The Israeli and Syrian leadership could meet face-to-face next month for the first time in their history, Israeli officials said today.
Ehud Olmert, the Israeli Prime Minister, and Bashar Assad, the Syrian President, are scheduled to attend a July 13 summit of European and Mediterranean countries in Paris.
“The possibility of bringing the two leaders together while they cross paths in Paris was raised by the Israelis. It is currently a tentative offer… it depends on what happens between now and Paris,” said one Israeli official involved in the current indirect talks between Syrian and Israeli envoys in Ankara, Turkey.
The likelihood of a meeting was downplayed by several Syrian and Israeli officials, who said the act was premature.
Mr Assad is said to be reluctant to meet with the Israeli leader without first obtaining concessions regarding Syria’s territorial claim to the Golan Heights, which Israel captured in the 1967 Arab-Israeli war. Israel, meanwhile, wants Syria to distance itself from Iran, and sever ties with other Islamic groups, including Lebanon’s Hizbullah movement and the Palestinian group Hamas.
Moshe Maoz, a Professor of Islamic and Middle Eastern studies at the Hebrew University in Jerusalem, said that Syria’s diplomatic position was too delicate to risk meeting with the Israelis at present time.
“Mr Assad would risk losing his prestige and popularity in the Middle East, and beyond. He doesn’t need to meet Mr Olmert in person, the current indirect talks in Turkey are enough of a gesture to the rest of the world.”
Syria has been largely shunned by the western world since it was implicated in the assassination of Rafik Hariri, the former Lebanese Prime Minister, in 2005. Mr Hariri was highly regarded among international leaders, and was a close personal friend of former French President Jacques Chirac, who repeatedly called for the isolation of Syria.
The current invitation extended by Nicolas Sarkozy marks a significant thaw in the relationship between the two countries, which Mr Assad hopes to extend to the rest of the Western world.
“The image of Syria - ready and willing to negotiate for peace - is helping ease their transition back into diplomatic circles. Israel should take care, however, not to be a pawn in Syria’s chess board,” said one Israeli politician.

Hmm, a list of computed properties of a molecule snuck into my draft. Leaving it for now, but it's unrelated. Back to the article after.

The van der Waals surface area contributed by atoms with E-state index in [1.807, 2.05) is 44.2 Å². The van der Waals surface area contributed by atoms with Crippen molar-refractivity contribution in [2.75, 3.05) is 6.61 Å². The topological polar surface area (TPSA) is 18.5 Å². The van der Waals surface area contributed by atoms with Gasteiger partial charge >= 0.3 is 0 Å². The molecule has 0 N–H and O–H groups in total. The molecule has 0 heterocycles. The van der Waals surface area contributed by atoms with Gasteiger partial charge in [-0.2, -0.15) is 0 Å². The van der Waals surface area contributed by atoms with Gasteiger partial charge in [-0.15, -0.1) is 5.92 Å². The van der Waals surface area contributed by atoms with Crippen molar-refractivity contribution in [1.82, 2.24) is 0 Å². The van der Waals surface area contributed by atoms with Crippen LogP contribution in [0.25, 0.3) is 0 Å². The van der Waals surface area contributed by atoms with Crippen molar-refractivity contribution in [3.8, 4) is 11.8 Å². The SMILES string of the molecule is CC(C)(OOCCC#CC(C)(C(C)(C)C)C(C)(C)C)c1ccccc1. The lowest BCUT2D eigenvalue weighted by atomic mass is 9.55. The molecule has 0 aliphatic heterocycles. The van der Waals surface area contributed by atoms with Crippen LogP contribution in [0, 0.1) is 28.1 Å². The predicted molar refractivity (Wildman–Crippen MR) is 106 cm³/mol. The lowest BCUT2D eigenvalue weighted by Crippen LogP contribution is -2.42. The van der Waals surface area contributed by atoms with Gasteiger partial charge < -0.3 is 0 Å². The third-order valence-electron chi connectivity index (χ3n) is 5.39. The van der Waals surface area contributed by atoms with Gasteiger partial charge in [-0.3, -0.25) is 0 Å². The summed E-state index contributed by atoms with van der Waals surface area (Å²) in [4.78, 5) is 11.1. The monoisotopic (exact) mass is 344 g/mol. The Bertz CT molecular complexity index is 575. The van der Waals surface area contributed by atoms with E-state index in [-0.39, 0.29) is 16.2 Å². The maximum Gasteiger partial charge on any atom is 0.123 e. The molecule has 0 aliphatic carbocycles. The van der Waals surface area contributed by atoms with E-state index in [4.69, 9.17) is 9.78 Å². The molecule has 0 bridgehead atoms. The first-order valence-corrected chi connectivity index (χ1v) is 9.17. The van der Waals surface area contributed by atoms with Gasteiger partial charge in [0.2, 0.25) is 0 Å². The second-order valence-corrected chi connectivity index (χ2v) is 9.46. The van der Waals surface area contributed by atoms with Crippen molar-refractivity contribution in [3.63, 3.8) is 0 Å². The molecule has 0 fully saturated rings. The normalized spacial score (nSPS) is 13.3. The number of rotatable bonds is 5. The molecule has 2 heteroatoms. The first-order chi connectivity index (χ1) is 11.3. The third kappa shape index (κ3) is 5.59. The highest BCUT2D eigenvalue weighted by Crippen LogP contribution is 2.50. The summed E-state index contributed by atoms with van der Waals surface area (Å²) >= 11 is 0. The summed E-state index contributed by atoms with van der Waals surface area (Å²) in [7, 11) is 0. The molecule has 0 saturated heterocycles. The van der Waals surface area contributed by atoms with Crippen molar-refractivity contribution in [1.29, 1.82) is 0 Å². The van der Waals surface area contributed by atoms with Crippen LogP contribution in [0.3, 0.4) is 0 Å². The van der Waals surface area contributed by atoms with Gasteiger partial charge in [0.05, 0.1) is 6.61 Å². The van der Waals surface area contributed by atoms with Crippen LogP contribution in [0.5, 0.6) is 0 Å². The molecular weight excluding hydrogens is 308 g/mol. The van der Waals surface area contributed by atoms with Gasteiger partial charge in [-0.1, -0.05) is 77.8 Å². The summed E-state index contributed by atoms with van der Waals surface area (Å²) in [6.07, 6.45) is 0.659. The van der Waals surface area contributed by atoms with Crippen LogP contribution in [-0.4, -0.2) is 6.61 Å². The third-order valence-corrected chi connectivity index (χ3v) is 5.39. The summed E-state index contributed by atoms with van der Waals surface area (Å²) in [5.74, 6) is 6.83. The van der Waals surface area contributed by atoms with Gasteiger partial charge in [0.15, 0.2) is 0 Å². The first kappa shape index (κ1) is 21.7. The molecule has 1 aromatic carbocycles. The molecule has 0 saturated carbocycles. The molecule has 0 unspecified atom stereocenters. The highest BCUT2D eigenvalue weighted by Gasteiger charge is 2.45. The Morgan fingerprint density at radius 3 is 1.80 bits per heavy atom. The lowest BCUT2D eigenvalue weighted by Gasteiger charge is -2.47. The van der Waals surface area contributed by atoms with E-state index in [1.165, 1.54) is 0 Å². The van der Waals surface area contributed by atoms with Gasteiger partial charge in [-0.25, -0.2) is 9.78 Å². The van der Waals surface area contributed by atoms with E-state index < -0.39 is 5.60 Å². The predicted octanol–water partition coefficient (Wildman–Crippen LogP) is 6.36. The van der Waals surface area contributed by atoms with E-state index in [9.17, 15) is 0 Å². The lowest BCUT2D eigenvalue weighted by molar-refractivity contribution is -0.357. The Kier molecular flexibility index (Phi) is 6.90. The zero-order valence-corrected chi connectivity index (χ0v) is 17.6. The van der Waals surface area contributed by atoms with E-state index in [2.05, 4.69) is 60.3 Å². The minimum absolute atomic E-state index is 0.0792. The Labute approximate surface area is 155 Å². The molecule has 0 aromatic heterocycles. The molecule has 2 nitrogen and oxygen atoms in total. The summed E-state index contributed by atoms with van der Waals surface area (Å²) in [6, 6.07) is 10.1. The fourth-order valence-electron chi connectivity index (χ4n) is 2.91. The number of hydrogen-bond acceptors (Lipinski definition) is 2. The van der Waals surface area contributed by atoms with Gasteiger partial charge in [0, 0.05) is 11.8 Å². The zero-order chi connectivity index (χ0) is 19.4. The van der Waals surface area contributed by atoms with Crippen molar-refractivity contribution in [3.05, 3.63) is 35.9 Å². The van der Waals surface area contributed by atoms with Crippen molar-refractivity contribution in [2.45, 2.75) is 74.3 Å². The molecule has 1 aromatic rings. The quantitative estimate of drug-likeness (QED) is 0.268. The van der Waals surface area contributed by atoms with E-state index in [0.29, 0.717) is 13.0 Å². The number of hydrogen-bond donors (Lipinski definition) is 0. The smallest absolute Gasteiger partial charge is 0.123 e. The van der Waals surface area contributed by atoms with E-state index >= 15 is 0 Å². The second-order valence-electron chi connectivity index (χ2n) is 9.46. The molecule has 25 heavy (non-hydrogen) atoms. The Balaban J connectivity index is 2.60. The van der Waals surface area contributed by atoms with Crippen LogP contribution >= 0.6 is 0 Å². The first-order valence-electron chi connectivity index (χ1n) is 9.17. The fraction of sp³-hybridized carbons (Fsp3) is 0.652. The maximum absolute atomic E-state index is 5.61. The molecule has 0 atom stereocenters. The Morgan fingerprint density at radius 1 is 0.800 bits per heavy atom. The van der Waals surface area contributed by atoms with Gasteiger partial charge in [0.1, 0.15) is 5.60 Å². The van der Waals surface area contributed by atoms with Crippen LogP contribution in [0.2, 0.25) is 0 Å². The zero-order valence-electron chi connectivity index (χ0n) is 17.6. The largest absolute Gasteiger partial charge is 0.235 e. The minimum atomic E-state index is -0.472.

The talk of a Syrian-Israeli peace deal is also advantageous to Mr Olmert, who is facing serious domestic challenges to his leadership in the wake of multiple corruption investigations.
Mr Olmert is currently engaged in a number of diplomatic initiatives, which critics say are aimed to detract attention for the growing calls for his resignation.
In Cairo today, a Hamas delegation met with Egyptian mediators to discuss a ceasefire proposal with Israel. Following the meeting, senior Hamas leader Ismail Haniyeh said that a successful end was in sight:
"The talks under way in Egypt on calm are nearing an end, an end that would bring about what the Palestinian people aspire to - a lifting of the siege, the opening of the crossings and an end to the aggression.”
"We are committed to these demands ... A reciprocal and simultaneous calm that begins in Gaza and then extends to the West Bank," Mr Haniyeh said.
A few hours later, Hamas, which seized control of the Gaza Strip a year ago from the rival Fatah movement, said it fired a rocket into the Israeli city of Ashkelon, slightly wounding one Israeli.
Such actions jeopardise the ceasefire talks, said Israeli officials, who insist that Gaza militants completely halt attacks on Israel before the ceasefire is extended to the West Bank.
Meanwhile, a German-mediated prisoner swap between Lebanon and Israel was “on the verge” of coming together yesterday, said Zvi Regev, father of a one of two Israeli soldiers abducted by Hizbullah in 2006.
Israel would release hailed Lebanese fighters in exchange for the two soldiers, whose abduction spurred a 34-day war between the two countries.